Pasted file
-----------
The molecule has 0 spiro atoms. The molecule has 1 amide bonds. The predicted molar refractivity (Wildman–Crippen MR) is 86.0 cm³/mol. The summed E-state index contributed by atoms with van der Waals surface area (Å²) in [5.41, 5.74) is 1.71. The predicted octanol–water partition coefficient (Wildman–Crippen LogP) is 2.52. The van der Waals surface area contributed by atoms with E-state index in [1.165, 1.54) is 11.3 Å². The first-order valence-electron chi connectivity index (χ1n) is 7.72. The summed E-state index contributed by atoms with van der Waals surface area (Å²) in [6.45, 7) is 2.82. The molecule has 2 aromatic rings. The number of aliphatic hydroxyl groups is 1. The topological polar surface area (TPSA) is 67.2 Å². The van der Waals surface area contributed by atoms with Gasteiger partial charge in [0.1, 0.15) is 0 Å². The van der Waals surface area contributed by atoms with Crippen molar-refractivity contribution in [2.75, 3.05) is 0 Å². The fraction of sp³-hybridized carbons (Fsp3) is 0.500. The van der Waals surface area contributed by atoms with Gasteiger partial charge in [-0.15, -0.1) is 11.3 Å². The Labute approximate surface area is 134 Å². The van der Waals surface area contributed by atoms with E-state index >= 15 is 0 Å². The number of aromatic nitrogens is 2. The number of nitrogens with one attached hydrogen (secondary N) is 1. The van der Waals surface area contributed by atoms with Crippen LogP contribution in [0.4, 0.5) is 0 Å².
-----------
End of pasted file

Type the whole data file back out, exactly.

The molecule has 0 spiro atoms. The molecule has 1 amide bonds. The predicted molar refractivity (Wildman–Crippen MR) is 86.0 cm³/mol. The summed E-state index contributed by atoms with van der Waals surface area (Å²) in [5.41, 5.74) is 1.71. The predicted octanol–water partition coefficient (Wildman–Crippen LogP) is 2.52. The van der Waals surface area contributed by atoms with E-state index in [1.165, 1.54) is 11.3 Å². The first-order valence-electron chi connectivity index (χ1n) is 7.72. The summed E-state index contributed by atoms with van der Waals surface area (Å²) in [6.45, 7) is 2.82. The molecule has 2 aromatic rings. The number of aliphatic hydroxyl groups is 1. The topological polar surface area (TPSA) is 67.2 Å². The van der Waals surface area contributed by atoms with Gasteiger partial charge in [0.1, 0.15) is 0 Å². The van der Waals surface area contributed by atoms with Crippen molar-refractivity contribution in [2.75, 3.05) is 0 Å². The fraction of sp³-hybridized carbons (Fsp3) is 0.500. The van der Waals surface area contributed by atoms with Gasteiger partial charge in [-0.15, -0.1) is 11.3 Å². The Labute approximate surface area is 134 Å². The van der Waals surface area contributed by atoms with E-state index >= 15 is 0 Å². The number of aromatic nitrogens is 2. The number of nitrogens with one attached hydrogen (secondary N) is 1. The van der Waals surface area contributed by atoms with Crippen LogP contribution in [0.4, 0.5) is 0 Å².